Table 2—

Median (range) number of nutrients in each recipe of home-prepared diets for adult dogs (determined on the basis of computer analysis) that did not meet values for NRC RA, MR, 75% of MR, and 50% of MR.

VariableWritten by veterinarians (n = 129)Written by nonveterinarians (n = 71)P value*
No. of nutrients less than NRC RA5 (0–16)7 (1–13)0.001
No. of nutrients less than NRC MR4 (0–13)6 (1–11)< 0.001
No. of nutrients < 75% of NRC MR3 (0–12)4 (0–10)0.010
No. of nutrients < 50% of NRC MR2 (0–9)0 (0–6)0.841

Significance was set at a value of P < 0.05.

Quantitative Assessment via Laboratory Analysis

Computer-based diet analysis relies on nutrient databases for foods; several hundred databases are maintained by government agencies in several countries and by research institutions and other organizations. Nutrient values for foods are not always established via analytic methods despite the need for reasonable accuracy. The USDA National Nutrient Database for Standard Reference uses quality control procedures to validate the accuracy of their database. Specific nutrient values sometimes are established with computerized algorithms via estimation and extrapolation, rather than via analytic methods involving the food itself.50,51 Furthermore, although the USDA database provides valuable and useful information regarding nutritional profiles for many food items, missing or partial information may hinder complete nutritional analysis or diet formulation.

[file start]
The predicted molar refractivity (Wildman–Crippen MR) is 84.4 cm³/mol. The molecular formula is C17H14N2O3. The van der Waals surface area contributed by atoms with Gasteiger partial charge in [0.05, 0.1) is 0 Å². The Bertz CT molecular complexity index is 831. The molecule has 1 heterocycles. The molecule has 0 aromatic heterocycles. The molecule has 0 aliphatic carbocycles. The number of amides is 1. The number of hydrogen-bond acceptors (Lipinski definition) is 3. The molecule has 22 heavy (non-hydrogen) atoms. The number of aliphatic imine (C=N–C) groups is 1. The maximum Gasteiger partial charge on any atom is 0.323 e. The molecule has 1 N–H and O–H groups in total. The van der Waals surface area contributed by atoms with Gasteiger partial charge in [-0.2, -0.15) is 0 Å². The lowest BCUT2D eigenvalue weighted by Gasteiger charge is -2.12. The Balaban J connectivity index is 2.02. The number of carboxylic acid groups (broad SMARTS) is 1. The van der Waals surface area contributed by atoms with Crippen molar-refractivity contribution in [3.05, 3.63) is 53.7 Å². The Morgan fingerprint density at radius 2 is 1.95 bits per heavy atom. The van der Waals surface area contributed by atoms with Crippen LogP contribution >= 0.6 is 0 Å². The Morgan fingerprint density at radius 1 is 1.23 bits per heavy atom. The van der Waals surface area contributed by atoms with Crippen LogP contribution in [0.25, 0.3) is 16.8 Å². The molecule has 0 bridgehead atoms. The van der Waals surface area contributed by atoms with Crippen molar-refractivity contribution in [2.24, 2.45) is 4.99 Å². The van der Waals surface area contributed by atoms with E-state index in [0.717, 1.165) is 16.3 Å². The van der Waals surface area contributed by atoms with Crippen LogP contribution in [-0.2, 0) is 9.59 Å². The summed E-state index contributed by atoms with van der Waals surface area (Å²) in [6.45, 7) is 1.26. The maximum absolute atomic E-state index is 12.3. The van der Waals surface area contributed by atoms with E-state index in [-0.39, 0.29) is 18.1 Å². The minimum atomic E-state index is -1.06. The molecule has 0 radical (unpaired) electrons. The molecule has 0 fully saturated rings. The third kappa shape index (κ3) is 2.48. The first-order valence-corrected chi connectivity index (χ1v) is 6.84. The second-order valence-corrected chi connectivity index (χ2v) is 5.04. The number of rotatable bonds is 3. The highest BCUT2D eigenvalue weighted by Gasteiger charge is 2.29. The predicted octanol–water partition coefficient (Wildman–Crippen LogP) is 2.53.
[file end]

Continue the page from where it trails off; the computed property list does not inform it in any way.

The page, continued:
Reports of comparisons between data obtained through computer-based evaluation of diets and data obtained via laboratory analysis are limited. To our knowledge, no veterinary studies have been reported in which such comparisons were performed.

For laboratory analysis of nutrient content, 15 recipes were selected and prepared in accordance with the provided directions. Recipes were selected to represent various sources (between 1 and 3 recipes from each of 5 books and 4 websites) and a variety of ingredients; selected recipes included only those that involved ingredients with defined database values for analyzed nutrients. Ingredients were purchased at a local grocery store, and diets were prepared in a typical domestic kitchen with common kitchen appliances. When tablets were included in diets, they were ground with a mortar and pestle; after the ground tablets were added to the diets, the diets were pureed in a kitchen blender to ensure homogeneity. Samples were shipped on ice to laboratory facilities for determination of energy densityj (via a bomb calorimeter), proximate analysisj (ash, moisture, crude fat, and crude protein content), and selected essential nutrient concentrations. Because of cost constraints, analysis of only select limiting nutrients was possible. These nutrients included vitamin D, vitamin E, calcium, copper, iron, magnesium, manganese, phosphorus, potassium, selenium, sodium, and zinc.j,k